A Little Dirt Never Hurt
It's time to do some spring gardening. For some reason all of the dead leaves from the entire neighborhood wind up in my butterfly garden. It serves as an extra layer of protection during the worst of the winter months. But this time of year, I need to go out and get rid of them.
I can't move them with a garden rake, because somewhere underneath all of that deadness springs up the fresh new and tender growth of springtime. I'll spread an old towel, sit right down in front of it all, and gently rake those old leaves out into my yard with my fingers. And I get so happy when I see those baby plants peeking out of the soil like a promise. A promise from God. Life comes forth again out of the gloomy death of winter. And I think of how it's that way with my own life.
Gardening does me so much good. I used to have a friend who lived in the neighborhood. Well, I still have the friend, but he no longer lives in my neighborhood. :) Anyway, he would sometimes drive by in the evening when I would be sitting in the dirt, working out in the yard. He would honk his horn and wave. We worked together, and he would see me at school the next morning. After we exchanged greetings for the new day, he would always add with a wink, "Saw you in therapy last night." He knew me well. I wonder what the other staff members thought that meant.
But it is so true. Gardening is therapy. It gives me time alone with God. There's a special kind of praying that I do there in the garden. On my knees, prayer is serious and structured, often with a list so I don't forget things. Prayer throughout the midst of the day seems to come more in the form of short messages to God; things and people that God brings to mind as I go about the business of my life. There are other places and kinds, of course. But prayer in the garden is somehow the least formal of all places. It's more like a casual chat, where He walks with me, and He talks with me, just like we sing about. And He truly does tell me that I am His own. Not like a King afar off. But like my Daddy. Loving and sweet. God meets me in the garden.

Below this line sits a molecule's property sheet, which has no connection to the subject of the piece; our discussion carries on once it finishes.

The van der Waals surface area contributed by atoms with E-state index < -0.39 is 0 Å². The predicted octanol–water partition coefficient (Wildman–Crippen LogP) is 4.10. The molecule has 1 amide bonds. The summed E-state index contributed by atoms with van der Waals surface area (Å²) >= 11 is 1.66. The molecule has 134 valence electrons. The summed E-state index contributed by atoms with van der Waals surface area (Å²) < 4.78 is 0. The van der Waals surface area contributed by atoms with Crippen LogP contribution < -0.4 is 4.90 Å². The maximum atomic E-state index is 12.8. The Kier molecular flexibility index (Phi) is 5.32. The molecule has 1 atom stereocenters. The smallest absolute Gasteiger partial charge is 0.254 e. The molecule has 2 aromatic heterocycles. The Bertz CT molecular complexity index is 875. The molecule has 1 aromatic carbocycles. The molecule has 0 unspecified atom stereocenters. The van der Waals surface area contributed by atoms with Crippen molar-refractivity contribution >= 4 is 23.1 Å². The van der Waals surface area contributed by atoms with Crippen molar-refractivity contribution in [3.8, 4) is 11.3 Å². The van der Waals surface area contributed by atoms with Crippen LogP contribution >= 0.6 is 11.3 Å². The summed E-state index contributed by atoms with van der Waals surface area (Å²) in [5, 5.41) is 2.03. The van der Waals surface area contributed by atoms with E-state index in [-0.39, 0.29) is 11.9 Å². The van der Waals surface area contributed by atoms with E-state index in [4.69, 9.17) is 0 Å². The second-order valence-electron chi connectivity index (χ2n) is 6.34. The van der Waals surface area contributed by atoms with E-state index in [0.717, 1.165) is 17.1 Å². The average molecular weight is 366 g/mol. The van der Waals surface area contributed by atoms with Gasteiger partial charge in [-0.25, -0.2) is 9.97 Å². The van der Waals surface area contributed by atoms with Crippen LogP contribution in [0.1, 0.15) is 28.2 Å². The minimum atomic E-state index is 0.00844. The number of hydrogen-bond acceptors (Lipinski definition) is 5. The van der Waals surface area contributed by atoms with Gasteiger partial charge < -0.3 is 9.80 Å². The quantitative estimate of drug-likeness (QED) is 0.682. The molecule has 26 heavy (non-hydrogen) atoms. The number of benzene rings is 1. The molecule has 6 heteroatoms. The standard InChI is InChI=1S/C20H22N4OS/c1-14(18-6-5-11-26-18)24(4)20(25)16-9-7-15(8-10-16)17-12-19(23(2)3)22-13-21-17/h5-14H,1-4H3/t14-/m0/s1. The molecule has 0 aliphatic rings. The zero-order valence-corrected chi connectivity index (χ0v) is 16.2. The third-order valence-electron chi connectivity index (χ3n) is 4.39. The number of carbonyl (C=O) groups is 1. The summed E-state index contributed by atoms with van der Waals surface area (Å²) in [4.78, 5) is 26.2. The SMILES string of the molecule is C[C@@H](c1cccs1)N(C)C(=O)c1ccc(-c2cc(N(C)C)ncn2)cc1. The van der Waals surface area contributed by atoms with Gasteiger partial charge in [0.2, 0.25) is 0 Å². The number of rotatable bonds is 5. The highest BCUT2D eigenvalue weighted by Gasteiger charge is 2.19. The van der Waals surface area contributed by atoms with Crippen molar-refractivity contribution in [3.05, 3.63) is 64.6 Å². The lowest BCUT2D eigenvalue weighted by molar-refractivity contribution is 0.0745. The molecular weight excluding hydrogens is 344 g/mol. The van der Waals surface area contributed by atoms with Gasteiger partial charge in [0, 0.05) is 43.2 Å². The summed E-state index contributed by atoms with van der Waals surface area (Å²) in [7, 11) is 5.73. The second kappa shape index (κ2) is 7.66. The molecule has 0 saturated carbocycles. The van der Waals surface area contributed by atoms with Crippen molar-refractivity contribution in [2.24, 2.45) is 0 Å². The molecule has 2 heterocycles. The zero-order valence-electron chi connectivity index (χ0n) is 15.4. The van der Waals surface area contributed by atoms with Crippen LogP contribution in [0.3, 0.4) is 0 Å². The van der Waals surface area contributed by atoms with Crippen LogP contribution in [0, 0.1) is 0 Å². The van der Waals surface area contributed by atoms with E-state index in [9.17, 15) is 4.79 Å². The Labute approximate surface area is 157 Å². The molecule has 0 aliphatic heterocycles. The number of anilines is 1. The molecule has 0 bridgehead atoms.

I've never had much use for garden gloves. I try, but they always come off in a minute or two. How often I've found a stray glove mixed in with those dead winter leaves, left over from the last warm days of fall. But I have a need to feel the soil with my fingers. I need my sense of touch to determine just how firmly I should pull to get that weed up by the roots, leaving nothing behind. I need to get right down in the heart of it all. I wonder how many times God has spoken to me about something specific, sitting there in the midst of my garden. Too many times to number.
Working with those baby spring plants reminds me of my grandma, and sometimes I can almost feel her near me as I work. She taught me that gentle touch with the tender growth, and I realize that she was teaching me much more than gardening when I sat with her in the soil as a child. I've come to understand that these same fingers knew how to lightly brush the wisps of hair away from my children's faces on a breezy day, and that same gentle touch was what my kids came running for when they had had their hearts broken at school. The love shown in that touch could make the pains of life go away, and I had learned it right there in the garden.
And then, the thought that caused this garden rambling. This morning I read John 15:5. "I am the vine, ye are the branches: He that abideth in me, and I in him, the same bringeth forth much fruit." I love this thought. I can see it so clearly. I grow in my yard strawberries and blueberries, just like my grandmother before me. They don't grow on vines, but I am acquainted with fruit. I do have morning glories, and they grow on vines. I can make the stretch.
A fruit bearing vine. Jesus is the vine, and I am the branches. I would be dead if removed from Him. Thankfully, that's not possible. He is the source of my life and breath. He supports me and feeds me. He prunes back the deadness and removes from me what He doesn't want in my life. I've learned to trust Him and try to not even look as He prunes. He knows best. I cannot think like Him. His ways are past finding out. And I want to be in the best shape ever for bearing fruit. So I submit. And He knows how to prepare this branch for His purpose.
I left out the last part of the verse. Because it needs to stand alone in my thoughts. I want to hug it to my heart all day long. It's the reason for the illustration about the vine and branches and fruit. It brings tears if I really think on it.
"For without me ye can do nothing"! The explanation mark added by me. :)